The Telegraph
Since 1st March, 1999
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Kin end silence with justice plea
- Hetal brother urges Kalam to proceed with hanging

Breaking the dignified silence his family had maintained so long, the brother of the girl raped and killed 14 years ago by Dhananjoy Chatterjee has at last written to President A.P.J. Abdul Kalam, demanding “capital punishment” for the killer of his sister, Hetal Parekh.

With the convict’s hanging stalled and anti-capital punishment lobbies mounting pressure against Dhananjoy’s execution, Hetal’s brother, Rajinder, alias Raja, said over the telephone from his apartment in Mumbai’s Santa Cruz: “I have sent a letter to the President telling him why we want the death sentence to be executed because it involves one who has shattered our family.” He added that the letter, written and faxed by him, is an appeal for justice.

This is the first appeal of its kind by the Parekhs after Dhananjoy’s hanging was stalled, following the President’s decision to consider the latest mercy petition that was filed hours before he was to be taken to the gallows at Alipore jail.

“It’s been a long wait… For 14 years, we have been waiting for justice,” the brother said. Rajinder took a deep breath and his emotion-charged words tumbled out: “Why shouldn’t he be hanged' If someone, who is supposed to guard the life and property of a place, ends up with a murderous act then what do we expect, tell me'”

After Hetal’s murder, the Parekhs had quietly sold their third-floor flat in Anand Apartments, on Puddapukur Road, where the schoolgirl was murdered, and disappeared from the scene. But the Parekhs have not forgotten the terrifyingly sadistic act. “The fact remains that my sister was wronged… terribly wronged,” the brother said, and then suddenly hung up, when asked his full name.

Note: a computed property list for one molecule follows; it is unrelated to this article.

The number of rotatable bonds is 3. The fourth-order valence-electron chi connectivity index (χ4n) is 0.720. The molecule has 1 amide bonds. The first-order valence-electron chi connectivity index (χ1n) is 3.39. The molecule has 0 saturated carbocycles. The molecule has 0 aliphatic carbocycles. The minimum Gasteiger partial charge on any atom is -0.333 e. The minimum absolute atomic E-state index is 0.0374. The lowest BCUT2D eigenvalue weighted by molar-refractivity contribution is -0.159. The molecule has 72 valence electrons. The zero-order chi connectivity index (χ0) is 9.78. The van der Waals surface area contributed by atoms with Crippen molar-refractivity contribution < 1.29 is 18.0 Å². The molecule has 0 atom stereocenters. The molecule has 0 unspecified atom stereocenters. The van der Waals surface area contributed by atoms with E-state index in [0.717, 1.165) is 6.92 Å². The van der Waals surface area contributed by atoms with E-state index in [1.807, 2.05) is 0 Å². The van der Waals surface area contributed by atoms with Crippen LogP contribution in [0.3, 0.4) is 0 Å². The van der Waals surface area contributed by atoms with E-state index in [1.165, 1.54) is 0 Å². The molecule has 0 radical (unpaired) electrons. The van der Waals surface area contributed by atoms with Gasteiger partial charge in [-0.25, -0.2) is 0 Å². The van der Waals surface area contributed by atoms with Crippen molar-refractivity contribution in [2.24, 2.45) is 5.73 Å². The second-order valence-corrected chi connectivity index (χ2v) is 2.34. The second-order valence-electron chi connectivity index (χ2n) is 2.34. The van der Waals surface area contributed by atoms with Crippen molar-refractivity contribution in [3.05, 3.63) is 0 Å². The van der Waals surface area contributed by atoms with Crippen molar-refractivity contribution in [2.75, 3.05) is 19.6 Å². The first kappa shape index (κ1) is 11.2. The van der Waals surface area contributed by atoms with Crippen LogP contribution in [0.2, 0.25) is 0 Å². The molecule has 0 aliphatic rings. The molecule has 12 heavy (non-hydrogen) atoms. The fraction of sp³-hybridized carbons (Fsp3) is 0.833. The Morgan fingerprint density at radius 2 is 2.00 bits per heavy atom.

Jamuna Mahal, in Santa Cruz (East), remained incommunicable thereafter. The Parekhs possibly preferred to keep the phone off the hook.

But could Dhananjoy Chatterjee’s sentence be commuted to life imprisonment' Neither investigating officer Sachi Majumder nor the police top brass would comment in public.

In private, though, police officers became more vocal. “The forensic report had indicated that Hetal’s was a case of rape after murder,” claimed a senior officer, adding that possibly the convict was not sure of the girl’s death and wanted to take it out on the girl for having spurned his passes. Dhananjoy was the security guard-cum-liftman of the apartment where the Parekhs lived.

“It is not proper for me to delve into this, but we had put the pieces together to show how Dhananjoy and Dhananjoy alone was responsible for both the murder and the rape of the girl. It was gruesome and we had presented all our findings before the court for subsequent judgments,” said Majumder.

A sub-inspector with Bhowanipore police station, Majumder recounted how the convict’s stainless steel neck-chain had been the most vital clue in the case. Dhananjoy had left it behind inside the flat.

Curiously, the petition of Dhananjoy’s brother, Bikash, echoes the sufferings that the case had caused — a man condemned for life had been suffering all these years. Armed with a detailed writ petition, Bikash is now camping in Delhi, waiting for the official word from Rashtrapati Bhavan.

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